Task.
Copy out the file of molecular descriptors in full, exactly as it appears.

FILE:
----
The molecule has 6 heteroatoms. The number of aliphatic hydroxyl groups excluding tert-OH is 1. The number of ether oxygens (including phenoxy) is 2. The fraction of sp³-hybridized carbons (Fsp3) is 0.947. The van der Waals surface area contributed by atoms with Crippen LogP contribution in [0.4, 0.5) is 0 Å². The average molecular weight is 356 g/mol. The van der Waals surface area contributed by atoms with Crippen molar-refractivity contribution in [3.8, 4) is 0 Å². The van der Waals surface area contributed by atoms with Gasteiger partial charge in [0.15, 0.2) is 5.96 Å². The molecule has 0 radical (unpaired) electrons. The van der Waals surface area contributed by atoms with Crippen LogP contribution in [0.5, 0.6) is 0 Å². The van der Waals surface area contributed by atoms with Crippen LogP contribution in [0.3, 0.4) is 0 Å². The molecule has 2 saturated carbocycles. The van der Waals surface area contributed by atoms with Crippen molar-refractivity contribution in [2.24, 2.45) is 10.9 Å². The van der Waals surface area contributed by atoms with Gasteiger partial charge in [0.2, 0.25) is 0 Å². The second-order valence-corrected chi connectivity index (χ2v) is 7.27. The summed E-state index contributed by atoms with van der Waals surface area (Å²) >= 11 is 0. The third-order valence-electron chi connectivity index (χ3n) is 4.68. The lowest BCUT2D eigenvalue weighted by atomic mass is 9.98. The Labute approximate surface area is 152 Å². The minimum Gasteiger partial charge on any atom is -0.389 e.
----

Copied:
The molecule has 6 heteroatoms. The number of aliphatic hydroxyl groups excluding tert-OH is 1. The number of ether oxygens (including phenoxy) is 2. The fraction of sp³-hybridized carbons (Fsp3) is 0.947. The van der Waals surface area contributed by atoms with Crippen LogP contribution in [0.4, 0.5) is 0 Å². The average molecular weight is 356 g/mol. The van der Waals surface area contributed by atoms with Crippen molar-refractivity contribution in [3.8, 4) is 0 Å². The van der Waals surface area contributed by atoms with Gasteiger partial charge in [0.15, 0.2) is 5.96 Å². The molecule has 0 radical (unpaired) electrons. The van der Waals surface area contributed by atoms with Crippen LogP contribution in [0.5, 0.6) is 0 Å². The van der Waals surface area contributed by atoms with Crippen LogP contribution in [0.3, 0.4) is 0 Å². The molecule has 2 saturated carbocycles. The van der Waals surface area contributed by atoms with Crippen molar-refractivity contribution in [2.24, 2.45) is 10.9 Å². The van der Waals surface area contributed by atoms with Gasteiger partial charge in [0.2, 0.25) is 0 Å². The second-order valence-corrected chi connectivity index (χ2v) is 7.27. The summed E-state index contributed by atoms with van der Waals surface area (Å²) >= 11 is 0. The third-order valence-electron chi connectivity index (χ3n) is 4.68. The lowest BCUT2D eigenvalue weighted by atomic mass is 9.98. The Labute approximate surface area is 152 Å². The minimum Gasteiger partial charge on any atom is -0.389 e.